In the Yale College Council and outside of it, I have had the privilege of learning from a broad array of campus leaders. And I mean that — it’s truly been an honor for me. Because the President of the Yale Student Environmental Coalition, who co-organized the Inaugural Climate Crisis Summit and led so many green initiatives this past year, has been a relentless advocate for sustainability at Yale. Because Yale Homelessness and Hunger Action Project members will go on a four-hour Costco run with me to make food available over break when the dining hall is not an option. Because no one can speak more eloquently and thoughtfully about divestment than the students I know from the Endowment Justice Coalition, from whom I have learned so much. 

Each of these leaders and so many more are inspirations to me — they’re competent, compassionate and so strongly committed to uplifting our peers and holding Yale accountable. And their passion is infectious. Every day that I spend speaking to my peers about their mission, their hopes, and fears, I learn more and more about the many barriers that I have never had to face as well as the ones I am uniquely affected by every day. 

And from my extensive experience in student government, I have learned that at the end of the day, try as one might, no YCC president can so intimately know the experience of every person on this campus. No other YCC presidential candidate, for instance, can know my lived experience as a woman of color. But that’s the point. The YCC president, and every single member of the YCC, must center leaders who are equipped with the knowledge and experience to tackle complex campus issues. The truth is that YCC is not about one individual person. It’s about being on a team that never stops growing, never stops listening, and never stops fighting. It’s not just about soliciting student input, it’s about including everyone as an active changemaker and stakeholder.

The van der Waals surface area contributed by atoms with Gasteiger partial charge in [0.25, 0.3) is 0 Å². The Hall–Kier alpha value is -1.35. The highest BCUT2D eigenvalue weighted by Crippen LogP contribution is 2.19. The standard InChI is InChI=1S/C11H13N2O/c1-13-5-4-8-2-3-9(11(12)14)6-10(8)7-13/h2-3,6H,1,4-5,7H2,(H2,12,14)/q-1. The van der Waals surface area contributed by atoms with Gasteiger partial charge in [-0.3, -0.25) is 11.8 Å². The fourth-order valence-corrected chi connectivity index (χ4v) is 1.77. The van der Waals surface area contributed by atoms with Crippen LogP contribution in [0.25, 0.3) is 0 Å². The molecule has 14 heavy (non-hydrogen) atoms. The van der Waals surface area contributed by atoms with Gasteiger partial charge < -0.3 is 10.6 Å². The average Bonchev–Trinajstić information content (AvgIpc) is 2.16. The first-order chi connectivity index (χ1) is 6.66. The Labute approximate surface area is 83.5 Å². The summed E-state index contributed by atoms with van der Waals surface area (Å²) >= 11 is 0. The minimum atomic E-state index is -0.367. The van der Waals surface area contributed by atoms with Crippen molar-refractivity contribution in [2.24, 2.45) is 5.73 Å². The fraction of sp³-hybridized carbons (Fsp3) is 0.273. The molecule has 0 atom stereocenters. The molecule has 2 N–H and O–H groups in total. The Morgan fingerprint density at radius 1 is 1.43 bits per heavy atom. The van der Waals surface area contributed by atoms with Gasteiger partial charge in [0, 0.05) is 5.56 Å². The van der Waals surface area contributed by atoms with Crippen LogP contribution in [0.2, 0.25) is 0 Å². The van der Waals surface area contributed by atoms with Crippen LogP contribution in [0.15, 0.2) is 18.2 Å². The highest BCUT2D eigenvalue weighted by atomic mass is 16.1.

None of this to say, however, that YCC’s independent policy-making doesn’t matter — it affects all of us. The YCC for instance, is the reason students on a leave of absence are allowed to hold leadership positions, the reason why we have direct transit to cultural centers, the reason why free menstrual hygiene products have been distributed to every residential college, and more. So who we elect matters affects you in some way too. That’s why it is so important to remember that whoever wins on Friday, starts on Friday. Our budget needs to be determined in the following weeks, new Senators need to be onboarded, and the YCC survey which informs a majority of our policy projects needs to be circulated this month. There is so much to do. We don’t have three months of preparation time to devise a robust plan for every campus issue. If you don’t have a comprehensive approach to academics, civic engagement, and more by Friday, you don’t have one at all. There is no time to build more relationships or gain more experience before assuming office in one day.

So whoever you choose, make sure that they’re someone you know, based on their record, will hit the ground running to work with students across campus and bring you the Yale you deserve.

ALIESA BAHRI is a junior in Pauli Murray College. She is running for President of the Yale College Council. Contact her at aliesa.bahri@yale.edu .